Recruiting the “right” people is one of the most difficult challenges for all entrepreneurs. When the business manager is in Europe (or has just arrived in the US) and needs to recruit his/her first salespeople and/or sales management (VP Sales / Commercial Director) in charge of the US market, the task often turns out to be more difficult and stressful than could be imagined. But why?
Since cofounding DSML Executive Search in 2007, I have been actively involved in hundreds of recruitments and a large portion of these assignments have been commercial/sales positions. As a French American, who has been living in the US for 18 years, I constantly navigate between two cultures. This unique position allows me to better anticipate and understand the difficulties and challenges of these key recruitments for the North American development of European companies.
I will summarize some of these the challenges, which often come as quite a surprise, encountered by entrepreneurs during their commercial conquest in the US:
Cultural differences are particularly strong in the commercial function frequently leading to misunderstandings; It is often necessary to adapt the commercial offering, or even the business model, to the American market, a mission that usually requires a certain acumen of commercial talent.
Compensation expectations in the United States (and Canada) are often far removed from company policies and practices in Europe; the balance between the base salary, bonuses and/or commissions is often extremely different and finally the overall compensation is considerably higher in the U.S. A VP of Sales with an annual compensation of $200,000 surprises more than one newcomer to the U.S. market.
Americans are generally very respectful of the hierarchy and expect very clear and well-defined objectives. They are thus more accustomed to working independently, with less micro-management; The management in Europe needs to strike the right balance between accountability, reporting and a good level of autonomy; the natural inclination of the local salesperson will be to minimize the difficulties and challenges and to be positive; that can lead to time wasted and misunderstandings.
The clash of marketing or Investment in Marketing
The expectation of salespeople in the U.S. is to have local marketing support; Those who choose to hold back on local marketing “for later” when “the sales are stronger” are shooting themselves in the foot right from the beginning.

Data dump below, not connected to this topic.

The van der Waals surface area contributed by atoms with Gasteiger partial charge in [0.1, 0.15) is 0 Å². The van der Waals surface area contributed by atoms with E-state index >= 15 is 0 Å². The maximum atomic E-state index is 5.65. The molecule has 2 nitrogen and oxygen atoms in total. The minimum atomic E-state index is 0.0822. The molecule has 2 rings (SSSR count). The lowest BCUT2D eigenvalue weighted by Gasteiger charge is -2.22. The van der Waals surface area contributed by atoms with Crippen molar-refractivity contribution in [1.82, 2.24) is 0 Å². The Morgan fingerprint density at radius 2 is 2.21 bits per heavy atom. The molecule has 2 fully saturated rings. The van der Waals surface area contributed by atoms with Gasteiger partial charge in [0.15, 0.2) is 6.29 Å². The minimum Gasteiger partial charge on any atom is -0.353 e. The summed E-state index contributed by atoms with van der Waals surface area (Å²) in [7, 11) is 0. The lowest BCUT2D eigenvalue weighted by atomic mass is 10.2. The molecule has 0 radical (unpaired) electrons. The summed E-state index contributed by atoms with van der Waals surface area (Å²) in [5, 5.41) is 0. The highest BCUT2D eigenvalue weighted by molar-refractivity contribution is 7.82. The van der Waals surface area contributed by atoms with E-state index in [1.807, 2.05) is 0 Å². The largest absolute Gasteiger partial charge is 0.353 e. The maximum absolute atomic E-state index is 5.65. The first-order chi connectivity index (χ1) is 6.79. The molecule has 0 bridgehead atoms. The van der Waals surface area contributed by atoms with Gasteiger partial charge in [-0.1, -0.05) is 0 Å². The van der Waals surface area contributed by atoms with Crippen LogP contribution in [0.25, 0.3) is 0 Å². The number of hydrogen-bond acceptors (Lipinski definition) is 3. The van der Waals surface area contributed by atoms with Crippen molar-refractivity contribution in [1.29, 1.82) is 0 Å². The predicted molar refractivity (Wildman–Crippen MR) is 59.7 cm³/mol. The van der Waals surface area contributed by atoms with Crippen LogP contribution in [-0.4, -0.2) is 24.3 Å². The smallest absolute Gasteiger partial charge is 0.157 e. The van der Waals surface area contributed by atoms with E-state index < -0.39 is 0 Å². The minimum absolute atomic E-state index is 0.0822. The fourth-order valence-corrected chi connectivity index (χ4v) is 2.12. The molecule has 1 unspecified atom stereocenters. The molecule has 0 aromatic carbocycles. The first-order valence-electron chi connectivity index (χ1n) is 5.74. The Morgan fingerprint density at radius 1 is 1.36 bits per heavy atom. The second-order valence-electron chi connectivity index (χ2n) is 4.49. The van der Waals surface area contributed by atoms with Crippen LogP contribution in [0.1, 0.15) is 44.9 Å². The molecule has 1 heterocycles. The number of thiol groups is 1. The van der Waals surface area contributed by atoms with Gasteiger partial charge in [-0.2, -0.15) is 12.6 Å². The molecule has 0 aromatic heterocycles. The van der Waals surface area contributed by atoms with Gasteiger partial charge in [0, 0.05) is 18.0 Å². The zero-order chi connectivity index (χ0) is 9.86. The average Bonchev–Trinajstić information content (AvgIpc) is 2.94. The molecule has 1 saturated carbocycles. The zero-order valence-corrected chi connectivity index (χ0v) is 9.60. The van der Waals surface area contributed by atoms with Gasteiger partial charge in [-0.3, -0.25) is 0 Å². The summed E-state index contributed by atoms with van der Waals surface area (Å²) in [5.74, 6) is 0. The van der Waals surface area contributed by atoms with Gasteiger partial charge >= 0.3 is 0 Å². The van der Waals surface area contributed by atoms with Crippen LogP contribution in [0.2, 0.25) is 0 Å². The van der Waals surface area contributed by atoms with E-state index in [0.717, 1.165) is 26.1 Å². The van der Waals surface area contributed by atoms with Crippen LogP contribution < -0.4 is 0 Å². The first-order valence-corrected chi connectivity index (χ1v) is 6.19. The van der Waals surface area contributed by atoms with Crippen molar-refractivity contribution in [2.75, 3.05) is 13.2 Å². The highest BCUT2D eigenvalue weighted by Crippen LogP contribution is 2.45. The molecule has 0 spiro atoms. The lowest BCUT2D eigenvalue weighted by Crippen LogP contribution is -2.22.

Culture of “time”
The American culture is much more short-term focused, and salespeople are accustomed reaping rewards of their efforts without delay. Many employers in the U.S. adopt practices that provide bonuses or monthly/quarterly commissions based on meeting and/or exceeding targets.
They are also accustomed to receiving prompt responses to queries to internal engineering, production, or other support personnel, whereas in many European countries this “sense of urgency” is not as present.
If “parent organization” decisions or actions take too long, there is a considerable risk of demotivating individuals which will often lead to their seeking an alternate, more American-styled opportunity, elsewhere.
The combination of the factors mentioned above frequently lead to “casting errors” when hiring for the U.S. market. Being “aware” of possible recruitment difficulties is the first step in avoiding, or at least preparing, for them. Leveraging the experience of other entrepreneurs (vendors, customers, etc.), who may be further ahead in their development within the U.S. market, is a good practice. Budgeting “upstream” (for commercial costs, marketing, recruitment,) is an important consideration even if it means delaying the U.S. project if the available budget is insufficient.
At DSML Executive Search, we have been passionately building years of practical experience helping our clients hire their VP/Director of Sales: Feel free to contact us if you have a critical recruitment project you would like to discuss.